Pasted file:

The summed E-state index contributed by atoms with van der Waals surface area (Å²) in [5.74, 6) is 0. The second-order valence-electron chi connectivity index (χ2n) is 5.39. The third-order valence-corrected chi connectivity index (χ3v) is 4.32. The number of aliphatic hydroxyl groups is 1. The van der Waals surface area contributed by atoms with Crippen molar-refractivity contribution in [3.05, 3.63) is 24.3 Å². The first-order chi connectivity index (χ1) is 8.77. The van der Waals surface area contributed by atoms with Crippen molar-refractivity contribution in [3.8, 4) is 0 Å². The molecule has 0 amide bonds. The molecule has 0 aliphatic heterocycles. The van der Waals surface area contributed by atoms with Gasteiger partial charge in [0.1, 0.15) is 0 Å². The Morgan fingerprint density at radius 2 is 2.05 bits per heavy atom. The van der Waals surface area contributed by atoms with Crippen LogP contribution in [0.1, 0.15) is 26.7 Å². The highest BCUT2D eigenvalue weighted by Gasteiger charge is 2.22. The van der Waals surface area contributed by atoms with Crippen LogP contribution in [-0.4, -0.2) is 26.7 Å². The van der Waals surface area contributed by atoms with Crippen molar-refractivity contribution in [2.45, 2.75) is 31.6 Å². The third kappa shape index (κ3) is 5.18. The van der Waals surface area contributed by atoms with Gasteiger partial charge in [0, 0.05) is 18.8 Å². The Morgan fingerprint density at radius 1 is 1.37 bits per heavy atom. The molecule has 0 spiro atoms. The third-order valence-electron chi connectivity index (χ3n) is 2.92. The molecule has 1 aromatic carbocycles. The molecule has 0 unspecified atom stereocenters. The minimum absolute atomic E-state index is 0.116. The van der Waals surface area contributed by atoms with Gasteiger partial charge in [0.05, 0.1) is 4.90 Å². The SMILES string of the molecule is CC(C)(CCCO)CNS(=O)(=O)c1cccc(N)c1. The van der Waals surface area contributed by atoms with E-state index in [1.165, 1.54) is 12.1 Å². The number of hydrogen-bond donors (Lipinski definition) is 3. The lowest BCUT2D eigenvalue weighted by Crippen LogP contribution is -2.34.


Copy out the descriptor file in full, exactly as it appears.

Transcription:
The summed E-state index contributed by atoms with van der Waals surface area (Å²) in [5.74, 6) is 0. The second-order valence-electron chi connectivity index (χ2n) is 5.39. The third-order valence-corrected chi connectivity index (χ3v) is 4.32. The number of aliphatic hydroxyl groups is 1. The van der Waals surface area contributed by atoms with Crippen molar-refractivity contribution in [3.05, 3.63) is 24.3 Å². The first-order chi connectivity index (χ1) is 8.77. The van der Waals surface area contributed by atoms with Crippen molar-refractivity contribution in [3.8, 4) is 0 Å². The molecule has 0 amide bonds. The molecule has 0 aliphatic heterocycles. The van der Waals surface area contributed by atoms with Gasteiger partial charge in [0.1, 0.15) is 0 Å². The Morgan fingerprint density at radius 2 is 2.05 bits per heavy atom. The van der Waals surface area contributed by atoms with Crippen LogP contribution in [0.1, 0.15) is 26.7 Å². The highest BCUT2D eigenvalue weighted by Gasteiger charge is 2.22. The van der Waals surface area contributed by atoms with Crippen LogP contribution in [-0.4, -0.2) is 26.7 Å². The van der Waals surface area contributed by atoms with Crippen molar-refractivity contribution in [2.45, 2.75) is 31.6 Å². The third kappa shape index (κ3) is 5.18. The van der Waals surface area contributed by atoms with Gasteiger partial charge in [0, 0.05) is 18.8 Å². The Morgan fingerprint density at radius 1 is 1.37 bits per heavy atom. The molecule has 0 spiro atoms. The third-order valence-electron chi connectivity index (χ3n) is 2.92. The molecule has 1 aromatic carbocycles. The molecule has 0 unspecified atom stereocenters. The minimum absolute atomic E-state index is 0.116. The van der Waals surface area contributed by atoms with Gasteiger partial charge in [0.05, 0.1) is 4.90 Å². The SMILES string of the molecule is CC(C)(CCCO)CNS(=O)(=O)c1cccc(N)c1. The van der Waals surface area contributed by atoms with E-state index in [1.165, 1.54) is 12.1 Å². The number of hydrogen-bond donors (Lipinski definition) is 3. The lowest BCUT2D eigenvalue weighted by Crippen LogP contribution is -2.34.